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  1. #1
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    Default Questions About Painting Gastanks

    Good afternoon,

    Iím looking to get into painting gas tanks, since I come from a painting background. Are there any resources on here that discuss painting chopper tanks? Specifically, I wanna do graphics like the one in the pic, but I donít know the medium or the process. I also wanna try my hand at pinstriping, so any info, recommendations, or resources are much appreciated.

    Cheers!

    Click image for larger version. 

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  2. #2
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    From your photo I can't tell if that is airbrushed or if it is decoupage. Both techniques are covered extensively on youtube. Same with pinstriping, lots of videos out there. The number one thing is practice, lots and lots of practice. I use cheap metal for sale or beware of dog signs to practice on. A few coats of primer and you have a great surface to play with.

    I used to pinstripe but my hands are not steady enough to pull a straight line or do consistent curves anymore so I have moved to taping and making my own stencils for airbrushing.

    Good luck it is a lot of fun!

    -DB

  3. #3
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    That looks like an image transfer over accetlyne smoked base I started by buying cheap old jap bike gas tanks and helmets for a couple bucks and learned on those

  4. #4
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    Quote Originally Posted by LouisianaChopNoob View Post
    Good afternoon,

    I’m looking to get into painting gas tanks, since I come from a painting background. Are there any resources on here that discuss painting chopper tanks? Specifically, I wanna do graphics like the one in the pic, but I don’t know the medium or the process. I also wanna try my hand at pinstriping, so any info, recommendations, or resources are much appreciated.

    Cheers!

    Click image for larger version. 

Name:	F6C2D3DE-EAC6-43CB-847E-5E5BD04CAA0A.jpg 
Views:	4 
Size:	108.5 KB 
ID:	104543
    No mention of WHAT type of painting background? As in "I hear you paint houses?"
    (Movie reference)
    Woodworking? Lacquers, Acrylics?, Synthetic enamels?, Catalyzed enamels?, Modern Polys and base coat-Clear coat?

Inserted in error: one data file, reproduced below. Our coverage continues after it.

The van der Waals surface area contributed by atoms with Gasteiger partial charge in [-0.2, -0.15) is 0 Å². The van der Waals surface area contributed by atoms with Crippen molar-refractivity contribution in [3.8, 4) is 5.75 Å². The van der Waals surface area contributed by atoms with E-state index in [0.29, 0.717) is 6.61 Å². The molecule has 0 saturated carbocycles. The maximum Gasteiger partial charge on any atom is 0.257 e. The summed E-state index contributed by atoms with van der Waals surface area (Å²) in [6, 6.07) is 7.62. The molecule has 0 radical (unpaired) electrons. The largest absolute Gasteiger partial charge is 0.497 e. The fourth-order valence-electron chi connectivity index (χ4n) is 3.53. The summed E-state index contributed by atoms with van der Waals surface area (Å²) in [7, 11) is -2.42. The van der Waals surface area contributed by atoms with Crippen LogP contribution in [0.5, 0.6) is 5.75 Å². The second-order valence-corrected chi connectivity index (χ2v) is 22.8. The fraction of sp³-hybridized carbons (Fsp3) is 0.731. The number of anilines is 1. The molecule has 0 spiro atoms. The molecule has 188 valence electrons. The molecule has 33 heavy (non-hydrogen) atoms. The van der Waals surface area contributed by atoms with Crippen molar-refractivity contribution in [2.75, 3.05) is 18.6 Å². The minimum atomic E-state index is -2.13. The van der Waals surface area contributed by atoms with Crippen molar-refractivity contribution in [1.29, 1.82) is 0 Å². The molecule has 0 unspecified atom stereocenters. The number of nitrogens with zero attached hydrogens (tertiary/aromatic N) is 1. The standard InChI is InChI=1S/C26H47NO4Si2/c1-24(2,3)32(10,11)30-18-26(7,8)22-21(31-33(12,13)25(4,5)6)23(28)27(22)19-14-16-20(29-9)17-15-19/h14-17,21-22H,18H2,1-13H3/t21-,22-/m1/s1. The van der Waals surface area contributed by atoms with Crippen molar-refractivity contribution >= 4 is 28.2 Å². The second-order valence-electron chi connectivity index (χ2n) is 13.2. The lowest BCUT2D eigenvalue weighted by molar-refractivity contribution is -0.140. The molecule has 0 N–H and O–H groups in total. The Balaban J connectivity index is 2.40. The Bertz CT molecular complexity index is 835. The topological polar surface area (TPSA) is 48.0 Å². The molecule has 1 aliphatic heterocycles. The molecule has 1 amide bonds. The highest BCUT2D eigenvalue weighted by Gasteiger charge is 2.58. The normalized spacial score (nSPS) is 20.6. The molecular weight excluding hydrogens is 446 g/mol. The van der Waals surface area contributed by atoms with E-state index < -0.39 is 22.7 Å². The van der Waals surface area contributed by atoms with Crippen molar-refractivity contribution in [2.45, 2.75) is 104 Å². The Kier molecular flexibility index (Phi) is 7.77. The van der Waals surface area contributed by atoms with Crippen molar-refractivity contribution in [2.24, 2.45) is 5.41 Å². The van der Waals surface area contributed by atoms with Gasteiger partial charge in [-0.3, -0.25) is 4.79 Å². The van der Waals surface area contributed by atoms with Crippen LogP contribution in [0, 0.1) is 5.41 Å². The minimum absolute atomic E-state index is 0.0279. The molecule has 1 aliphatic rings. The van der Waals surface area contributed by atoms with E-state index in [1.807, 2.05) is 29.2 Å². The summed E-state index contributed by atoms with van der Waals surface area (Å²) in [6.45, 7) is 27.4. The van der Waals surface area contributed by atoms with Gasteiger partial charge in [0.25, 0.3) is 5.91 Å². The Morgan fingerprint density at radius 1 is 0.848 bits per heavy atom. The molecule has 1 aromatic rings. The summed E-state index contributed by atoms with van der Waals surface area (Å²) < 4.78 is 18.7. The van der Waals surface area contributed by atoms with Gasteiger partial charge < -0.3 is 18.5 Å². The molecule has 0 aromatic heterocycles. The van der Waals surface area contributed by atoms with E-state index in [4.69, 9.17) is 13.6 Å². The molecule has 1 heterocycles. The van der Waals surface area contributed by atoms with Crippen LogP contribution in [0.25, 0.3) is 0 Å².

what is your metal working experience? Familiar with modern prep. metal etching, catalyzed primers and surfacers?

    Without any context, hard to tell you much. I started in the 1970s and learned most systems and product lines here in the US and when I was living outside the US learned a few things other countries do. I also worked in Aerospace and currently licensed, so MilSpec and FAA approved finishes in general.

    I dont do commercial paint and just a side hustle and for fun these days as well as painting my own projects, although at one time ran a shop and paint, fab and body work was a big part of the business.
    Looking to start doing some side jobs in the fall as few affordable options out there, so its a good business to be in.

    I do a mix of restoration work as well as customs, too many variables to cover here, But I like the custom stuff is the most fun. Im a big fan of House of Kolor, and their Kandys. (Started by Paint guru Jon Kosmoski, so everything is spelled with a K)

    I do flames, scallops, ghosting, pearls, candys, Some pinstriping but mostly masked off lines, Some of the British Restoration work is pretty anal, but I have done some high end restos and thats a special market in itself.
    Then there is the show bike world and concours and replicating originality... I dont do much of that anymore because truly authentic restos need materials no long on the market.

    Most stuff I do now is base coat-clear coat, a few single stage Polys and Enamels.

    The image above was popular in the 60s and 70s, And I *Think* it IS called Decoupage, I have a late 1970s paint and bodywork Peterson Publications book on Paint and body work and they have a chapter on it. I did a few, Heres basically how its done which is laughable by todays standards.

    You find a cool picture in a magazine or book you like, That one is a popular style/artist and similar adorned vans and cars, bikes etc. Truly talented would just airbrush it on, But if you cant afford that or those skills, then this was you second choice. You cut out and trim the picture. Spray coats of clear on it, building it up. (Back then was likely Catalyzed Enamel or Lacquer). You start with piss coats so it does not melt the inks-graphics. Built it up to a thick coating. Cure. Then soak it in water and peel off the paper. *Yes,, peel it off!. Then coat the backside with White generally but could be other colors. Let cure again. Then apply it into wet clear or glue it on, clear coat some more in repeated coats till its buried. Sand it to get one surface, then clear coat again. Wetsand and polish.

    A LOT had changed since then. My old book has some other funky ideas on custom paint, Using a doily or lace over a base coat and lay another color on top then remove the lace. Some AirBrush tricks as well.

    Books like that are super cheap on ebay or swap meets. Most of it is outdated but fun to see how things were done back in the day.

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